This Article is From May 20, 2019

In Cyclone-Prone Odisha, There Are Unsung Heroes In Every Corner

Odisha is arguably the most cyclone prone state in India. In fact, cyclones are the new normal for us.

Of the 1,019 cyclonic disturbances that hit the Indian subcontinent in the last century, almost 90% (890) hit the eastern coast while Odisha experienced 260 of them (that is 25 per cent of the total disaster faced by India), the worst being the Super Cyclone in 1999, which left 10,000 dead.

For Cyclone Fani, we learnt our lessons and put out our best foot forward. Early evacuation and disaster impact management restricted casualties to 64.

The initial extent of damages is around Rs 12,000 crore. Everyone has come together to take part in the rebuilding process.

Property and resources may have been crippled but it takes more than a Category 4 storm to kill the spirit of the people of Odisha.

There are unsung heroes at every corner, working in the scorching heat to get things back on track - from power to water to food. 

With the efforts of various government agencies, Bhubaneswar has almost returned to normal, but a million trees poorer.

Not even six months ago, Bhubaneswar was buzzing with players and tourists as we hosted the most successful Hockey Men's World Cup. We had refurbished a state-of-the-art stadium in a record time, increasing the capacity from 8,000 to 15,000. 

In fact, not just the stadium but the entire city had a facelift with the efforts of the Bhubaneswar Smart City Limited, Bhubaneswar Development Authority and the Works Department.

Kalinga stadium didn't just host the World Cup or Hero Super Cup, but also sheltered the people from shanties during the storm.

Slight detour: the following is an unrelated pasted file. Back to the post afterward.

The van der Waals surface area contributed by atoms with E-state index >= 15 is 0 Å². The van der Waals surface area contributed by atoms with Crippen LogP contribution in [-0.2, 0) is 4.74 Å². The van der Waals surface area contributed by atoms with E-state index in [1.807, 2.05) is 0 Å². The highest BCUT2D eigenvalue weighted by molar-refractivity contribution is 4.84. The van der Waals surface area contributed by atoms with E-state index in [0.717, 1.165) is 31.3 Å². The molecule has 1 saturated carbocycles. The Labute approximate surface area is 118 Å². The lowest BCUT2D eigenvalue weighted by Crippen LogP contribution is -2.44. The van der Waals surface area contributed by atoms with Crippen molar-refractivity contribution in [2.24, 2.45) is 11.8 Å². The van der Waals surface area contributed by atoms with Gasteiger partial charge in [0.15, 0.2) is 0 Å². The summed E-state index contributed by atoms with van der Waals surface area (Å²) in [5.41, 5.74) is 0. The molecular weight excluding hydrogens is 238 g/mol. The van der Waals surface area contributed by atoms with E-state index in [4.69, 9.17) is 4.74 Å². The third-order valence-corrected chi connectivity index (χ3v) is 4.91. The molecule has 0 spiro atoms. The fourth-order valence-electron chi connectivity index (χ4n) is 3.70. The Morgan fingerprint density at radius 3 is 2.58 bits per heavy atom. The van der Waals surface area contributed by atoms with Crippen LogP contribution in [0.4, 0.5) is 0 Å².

Massive arrangements were made by the Special Relief Commissioner and the Odisha Industrial Infrastructure Development Corporation (IDCO) to provide relief to the affected families. The Odisha Rural Development and Marketing Society (ORMAS) set up a base at the Kalinga Stadium on May 2 to airdrop relief material that included chuda (rice snack eaten with jaggery and sugar), jaggery, water bottle, candles, match box, biscuit packets, salt and basic first-aid medicine for ailments such as dysentery, fever, cold, etc.

A control room was set up at the stadium on May 5 for the distribution of relief material received from areas that were not affected.

Tata Steel and Tata Power set up a control room along with the disaster relief force for the restoration of power supply and to clear roads in Puri, Khorda and Bhubaneswar. This control room is set up at the Kalinga Stadium.

The stadium wasn't spared by Fani. The winds did damage our athletics stadium (rooftop was blown away) but the main hockey stadium - which is set to host the FIH Hockey Series Finals in June - suffered minor damage. Repair and restoration work is on. 

After all, we are not the 'Sports Capital' of India for nothing.

Puri is bouncing back and power has been restored to the Jagannath temple. The Konark Temple has been reopened. The good news from Balukhand is that many spotted deer have survived.

While the beautiful coastline is on its way to revival, we call upon travelers and explorers to explore enchanting Odisha.

We also want the citizens who braved the storm to perk up and cheer their favourite teams in the hockey matches. Spectators can get free entry for morning games in the Kalinga Stadium. I also hope to welcome visitors to soak in the atmosphere and travel around the state. 

Vishal K. Dev is Commissioner-cum-Secretary, Odisha Tourism and  Department of Sports and Youth Sevices (DSYS), Government of Odisha.

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